In our foodie culture, white bread is toast
In July, one of the longest losing streaks in the history of culinary combat finally came to end. According to the Nielsen Company, 52-week dollar sales of packaged wheat bread topped those of white bread for the first time in U.S. supermarkets. Call it a victory for health -- but nutritional aspects alone don't account for this reversal of fortune.
For years -- no, make that millennia -- the public has chosen white bread over its darker, grainier counterpart. In 77 A.D., Pliny noted in his Naturalis Historia that his fellow Romans preferred to mix the "swarthy" wheat of Cyprus with the "white wheat of Alexandria" to produce a lighter loaf. As humanity marched forth into the supermarket era, its tastes remained unchanged, and white bread commanded far more shelf space than wheat. To overcome such entrenched consumer preferences required more than just a superior supply of fiber and antioxidants. It required superior marketing, too.
Indeed, it's not as if we've only recently learned that bread made from refined white flour -- which includes the starchy endosperm of the wheat berry but not the nutrient-packed bran and germ -- is not as healthy as bread made with whole-wheat flour. In the 1830s, the furiously chaste Presbyterian minister and baker Sylvester Graham railed against the evils of refined white flour.
In 1913, a Parisian professor named Letulle published, in the words of a contemporary report in the New York Times, "an energetic protest" against white bread. "The childishly unfortunate idea that the peasant's black bread is less fine and desirable than white bread is a national peril," the professor thundered. "France has changed an essential of her nourishment."
Around the same time, a British professor observed that in his country, "the general public, and especially the working classes, prefer the white bread produced from the higher grade flours of the roller mill."
In the late 1920s, whole-wheat-bread evangelists apparently had some impact on eating habits in the United States. "The fanatical food faddists that lurk in the so-called intellectual centres of the self-sufficient East have, through their insidious and poisonous propaganda against the use of white bread, cut down the national consumption of wheat to the point where the farmer must produce it at a loss," exclaimed one irate white-bread loyalist representing 6,000 Kansas hotels and restaurants that aimed to "return white bread to a semblance of its former prestige."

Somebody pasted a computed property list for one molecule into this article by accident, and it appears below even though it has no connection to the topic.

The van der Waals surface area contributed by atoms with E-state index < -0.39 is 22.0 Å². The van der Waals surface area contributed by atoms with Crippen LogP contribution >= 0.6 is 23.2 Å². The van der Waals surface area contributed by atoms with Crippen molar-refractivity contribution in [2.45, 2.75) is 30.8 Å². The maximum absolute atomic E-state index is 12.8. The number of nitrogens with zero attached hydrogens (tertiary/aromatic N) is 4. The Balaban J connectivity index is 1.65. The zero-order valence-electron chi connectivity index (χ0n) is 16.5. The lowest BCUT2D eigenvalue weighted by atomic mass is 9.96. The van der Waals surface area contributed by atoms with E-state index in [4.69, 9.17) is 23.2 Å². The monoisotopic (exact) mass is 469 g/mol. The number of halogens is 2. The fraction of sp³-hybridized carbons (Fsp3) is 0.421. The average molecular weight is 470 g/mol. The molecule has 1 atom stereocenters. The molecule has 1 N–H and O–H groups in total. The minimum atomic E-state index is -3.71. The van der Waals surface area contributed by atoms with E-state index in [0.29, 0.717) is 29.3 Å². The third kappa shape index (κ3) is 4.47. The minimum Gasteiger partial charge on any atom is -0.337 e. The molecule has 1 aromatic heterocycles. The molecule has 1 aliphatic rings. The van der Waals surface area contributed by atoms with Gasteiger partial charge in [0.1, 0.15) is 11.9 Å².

Apparently their effort worked. In 1935, white bread was back in favor, at least in New York, with local bakers reporting that it accounted for 83 percent to 95 percent of their bread sales. In 1943, English, Scottish and American soldiers released from Nazi prison camps expressed their desire for white bread and cigarettes. In 1947, a survey of 5,000 U.S. homemakers conducted by the Department of Agriculture found that only 16 percent of them were using whole-wheat bread "most frequently."
In that era, a loaf of Wonder Bread still had cachet. It was bread as machine-made staff of life, the yeast-and-flour analogue to an Eames molded plywood chair: streamlined, utilitarian and built to last. Each slice was exactly like all the others, a product of extreme capitalism that paradoxically projected more than a little all-for-one-one-for-all collectivist spirit. Each slice was a squishy, 60-calorie serving of America at midcentury.
But even a major dose of calcium propionate cannot preserve a brand's popularity forever. In 1970, a dishwasher studying to be a Zen priest submitted his book of bread recipes to a hippie publishing company in Berkeley, Calif. The "Tassajara Bread Book" became a surprise hit, helping launch an artisan breadmaking craze. Many of the fancy new loaves that started showing up in restaurants and grocery stores were still white bread -- think seeded sourdough boules and potato rosemary ciabatta -- but they all reinforced the idea that good bread was handmade from a limited number of ingredients that didn't take a PhD in food science to decipher.
In the decades that followed, funky health-food stores evolved into the designer supermarket Whole Foods. Ciabatta trickled down from Chez Panisse to Jack in the Box. And now, everywhere you look, stylish, discerning rebels reject the anomie of highly industrialized, global consumerism in favor of a more local, picturesque, upscale version. They drink small-batch vodka infused with heirloom beets at underground farmers markets. They wear limited-edition blue jeans made in historic North Carolina denim mills using vintage shuttle looms.
In this new world of pandemic connoisseurship, there's no place for standard supermarket white bread. Forget its lack of nutritional value and its status as a symbol of technological progress. It has no interesting story to tell. It isn't made with locally harvested anything. Slightly obsessive bakers using painstaking old-world traditions never laid their hands upon it.
In his book "In Defense of Food: An Eater's Manifesto," Michael Pollan demotes products such as Wonder Bread from food to "foodlike substances." They're not authentic. They have no provenance.